Trezawnah Gordon rising to higher heights
MORANT BAY, St Thomas:
The parish of St Thomas rejoices whenever one of its own beats the odds and climbs the stairway of greatness.
And though Trezawnah Gordon recently moved to the parish, she is just as celebrated.
Gordon is one of two Jamaicans who were granted full scholarships to complete their masters in Daegu, South Korea early last year.
"I saw the ad on Facebook three days before the deadline. I had to write two essays and complete an application form as well as provide two references. I was shortlisted to top eight," she said, adding that she was selected as a recipient following an interview.
Though she admits that she was a bit nervous to be in an environment completely different to what she is used to, Gordon says things turned out better than she expected.
"Before coming here, I watched over 100 vlogs and read about the same amount of blogs to try and get an idea of what life was like here, and I got mixed reactions, some of which were very bad. Therefore, I mentally prepared myself for the worst case situation. But it's been an awesome experience; most of the people are extremely helpful and kind. Even when it is difficult to communicate at times, they still try to help. And it helps that I am Jamaican. Daegu has a certain love for Usain Bolt, which has been passed on to the Jamaicans, apparently," she laughed.
Gordon has so far completed approximately a year of study and is pleased to reveal that she has been doing really well.
"My major is public policy and leadership. My economics background has proven to be very helpful and the courses offered have given me some good insight on the Korean economy and their rapid development. I now have an understanding of how it is Korea was able to grow so quickly and become one of the top 10 economies in the world after being so poor 50 years ago," she shared.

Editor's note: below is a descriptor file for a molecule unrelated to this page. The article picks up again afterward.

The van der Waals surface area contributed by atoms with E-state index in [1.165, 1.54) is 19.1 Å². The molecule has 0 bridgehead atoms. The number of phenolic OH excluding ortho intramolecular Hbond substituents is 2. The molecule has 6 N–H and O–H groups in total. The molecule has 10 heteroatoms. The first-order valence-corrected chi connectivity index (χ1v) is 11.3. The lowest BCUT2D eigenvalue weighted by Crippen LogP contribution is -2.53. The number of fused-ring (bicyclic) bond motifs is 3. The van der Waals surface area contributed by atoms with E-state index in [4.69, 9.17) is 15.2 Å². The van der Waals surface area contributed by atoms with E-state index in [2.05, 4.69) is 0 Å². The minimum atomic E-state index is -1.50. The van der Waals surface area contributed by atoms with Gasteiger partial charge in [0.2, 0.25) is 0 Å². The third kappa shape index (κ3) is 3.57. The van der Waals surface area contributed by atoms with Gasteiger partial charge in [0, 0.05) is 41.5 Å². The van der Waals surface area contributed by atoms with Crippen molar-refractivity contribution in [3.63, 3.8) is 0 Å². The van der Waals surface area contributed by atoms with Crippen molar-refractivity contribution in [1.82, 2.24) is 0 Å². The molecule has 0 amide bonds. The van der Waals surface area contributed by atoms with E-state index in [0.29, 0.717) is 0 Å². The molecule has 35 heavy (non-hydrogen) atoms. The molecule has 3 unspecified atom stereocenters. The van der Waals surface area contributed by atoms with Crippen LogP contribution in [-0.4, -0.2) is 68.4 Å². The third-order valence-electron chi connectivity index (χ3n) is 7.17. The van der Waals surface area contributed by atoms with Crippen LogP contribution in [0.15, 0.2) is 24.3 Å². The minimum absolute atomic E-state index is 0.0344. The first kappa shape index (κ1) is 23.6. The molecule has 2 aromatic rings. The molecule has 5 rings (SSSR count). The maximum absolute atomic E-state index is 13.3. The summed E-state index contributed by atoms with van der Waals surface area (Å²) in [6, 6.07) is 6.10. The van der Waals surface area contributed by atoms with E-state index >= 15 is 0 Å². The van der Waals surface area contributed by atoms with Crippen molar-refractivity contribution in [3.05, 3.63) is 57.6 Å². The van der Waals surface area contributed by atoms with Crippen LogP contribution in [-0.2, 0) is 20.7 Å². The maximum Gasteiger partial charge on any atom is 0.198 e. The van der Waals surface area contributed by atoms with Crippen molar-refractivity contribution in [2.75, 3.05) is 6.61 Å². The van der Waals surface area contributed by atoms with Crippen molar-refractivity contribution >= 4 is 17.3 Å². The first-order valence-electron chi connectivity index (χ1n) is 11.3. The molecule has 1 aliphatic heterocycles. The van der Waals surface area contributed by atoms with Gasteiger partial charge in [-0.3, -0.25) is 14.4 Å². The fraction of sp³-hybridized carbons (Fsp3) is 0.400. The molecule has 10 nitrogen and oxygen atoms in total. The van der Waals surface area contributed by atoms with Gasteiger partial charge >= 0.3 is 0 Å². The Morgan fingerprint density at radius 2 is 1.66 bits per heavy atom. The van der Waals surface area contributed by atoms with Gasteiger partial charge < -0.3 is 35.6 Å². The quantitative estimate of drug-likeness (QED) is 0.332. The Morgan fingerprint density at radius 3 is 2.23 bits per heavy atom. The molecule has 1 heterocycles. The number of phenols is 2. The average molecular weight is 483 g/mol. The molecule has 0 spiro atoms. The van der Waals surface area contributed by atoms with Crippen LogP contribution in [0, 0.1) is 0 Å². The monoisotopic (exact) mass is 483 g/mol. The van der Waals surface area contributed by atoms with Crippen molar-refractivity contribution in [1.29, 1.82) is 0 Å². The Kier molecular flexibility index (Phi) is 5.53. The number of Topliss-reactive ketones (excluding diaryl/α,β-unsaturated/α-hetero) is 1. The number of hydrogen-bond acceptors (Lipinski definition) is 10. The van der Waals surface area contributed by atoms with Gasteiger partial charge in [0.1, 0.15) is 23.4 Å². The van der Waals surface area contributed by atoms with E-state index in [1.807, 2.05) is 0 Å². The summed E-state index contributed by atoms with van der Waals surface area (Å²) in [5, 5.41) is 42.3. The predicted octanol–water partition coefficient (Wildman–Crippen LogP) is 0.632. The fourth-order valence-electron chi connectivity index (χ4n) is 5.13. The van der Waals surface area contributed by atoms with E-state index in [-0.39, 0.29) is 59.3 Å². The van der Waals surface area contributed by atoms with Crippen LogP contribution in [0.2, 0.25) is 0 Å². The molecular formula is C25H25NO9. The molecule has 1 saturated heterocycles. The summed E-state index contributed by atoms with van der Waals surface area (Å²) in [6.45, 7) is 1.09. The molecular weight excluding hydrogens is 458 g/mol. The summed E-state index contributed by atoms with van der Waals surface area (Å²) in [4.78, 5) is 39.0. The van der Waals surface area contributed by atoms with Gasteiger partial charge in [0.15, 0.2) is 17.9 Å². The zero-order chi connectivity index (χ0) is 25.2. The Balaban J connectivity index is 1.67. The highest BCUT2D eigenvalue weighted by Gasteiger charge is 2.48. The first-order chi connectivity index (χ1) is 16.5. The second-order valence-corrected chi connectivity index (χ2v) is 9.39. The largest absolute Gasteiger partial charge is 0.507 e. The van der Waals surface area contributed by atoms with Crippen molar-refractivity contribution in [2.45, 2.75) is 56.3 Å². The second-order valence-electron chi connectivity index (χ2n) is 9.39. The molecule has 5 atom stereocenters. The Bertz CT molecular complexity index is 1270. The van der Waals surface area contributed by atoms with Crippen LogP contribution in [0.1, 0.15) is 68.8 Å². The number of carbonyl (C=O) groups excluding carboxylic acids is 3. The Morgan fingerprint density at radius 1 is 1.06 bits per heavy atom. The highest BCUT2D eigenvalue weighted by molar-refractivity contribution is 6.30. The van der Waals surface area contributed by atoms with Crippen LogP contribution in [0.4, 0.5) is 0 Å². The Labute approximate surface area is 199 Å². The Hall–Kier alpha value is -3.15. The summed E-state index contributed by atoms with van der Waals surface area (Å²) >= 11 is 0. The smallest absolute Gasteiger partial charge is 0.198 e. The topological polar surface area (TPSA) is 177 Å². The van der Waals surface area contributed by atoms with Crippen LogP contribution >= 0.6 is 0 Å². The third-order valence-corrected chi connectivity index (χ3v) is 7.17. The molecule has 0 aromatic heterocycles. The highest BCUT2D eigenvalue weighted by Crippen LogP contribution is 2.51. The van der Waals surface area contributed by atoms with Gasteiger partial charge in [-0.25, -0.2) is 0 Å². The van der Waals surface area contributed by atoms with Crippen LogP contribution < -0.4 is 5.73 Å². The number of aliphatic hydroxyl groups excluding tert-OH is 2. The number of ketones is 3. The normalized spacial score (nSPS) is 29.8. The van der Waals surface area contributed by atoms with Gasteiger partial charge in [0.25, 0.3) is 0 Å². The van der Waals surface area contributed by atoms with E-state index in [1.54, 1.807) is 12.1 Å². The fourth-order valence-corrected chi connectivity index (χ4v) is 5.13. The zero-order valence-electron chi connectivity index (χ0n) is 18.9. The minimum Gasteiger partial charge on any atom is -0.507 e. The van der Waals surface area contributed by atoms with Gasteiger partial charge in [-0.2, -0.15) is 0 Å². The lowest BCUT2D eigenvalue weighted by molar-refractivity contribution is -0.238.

The 28-year-old, who was a teacher of economics at the Morant Bay High School, told Rural Xpress that if given the chance to put into practice what she has learnt in South Korea, then she will be able to spark growth in the parish.
"My experience here has had a very big impact on my understanding and outlook on development. Learning about how the people here were able to come together with no resources besides human resource and change their country from one of the poorest in the world to now being one of the top 10 economies, a major part of this was due to the changed mindset and the cooperative and self-help nature of the people. This has shown me that you can achieve anything you want to if you work hard towards it," she said.
"School is good and the grades are up, but all work and no play makes Jack a dull boy. I have taken every opportunity that has presented itself for me to immerse myself into the Korean culture. Because of the diversity of my grad school, I'm able to meet people from approximately 40 different nationalities including Asia, Africa, Europe and South America. I have a great opportunity to network.
One thing that I have had to get used to, though, is the constant stares and people wanting to touch me.
South Korea is still relatively homogeneous and many people haven't had much contact with a lot of foreigners and especially black people, so they stare and want to touch and take pictures with you. That took some getting used to," she said.
Gordon, who, based on her grades and co-curricular involvement has been offered an internship opportunity for the next semester told Rural Xpress that she is very grateful.
"I have no regrets at all. I have been blessed to have the opportunity to obtain a master's degree on a full scholarship while being able to learn an entirely new culture halfway across the world. I couldn't ask for anything else.
And surprisingly, the academic and administrative staff has been quite understanding of my religious beliefs (SDA) though. Prior to me coming here, they had no idea such a denomination existed, which makes this opportunity even more special because I have been able to minister to people," she said.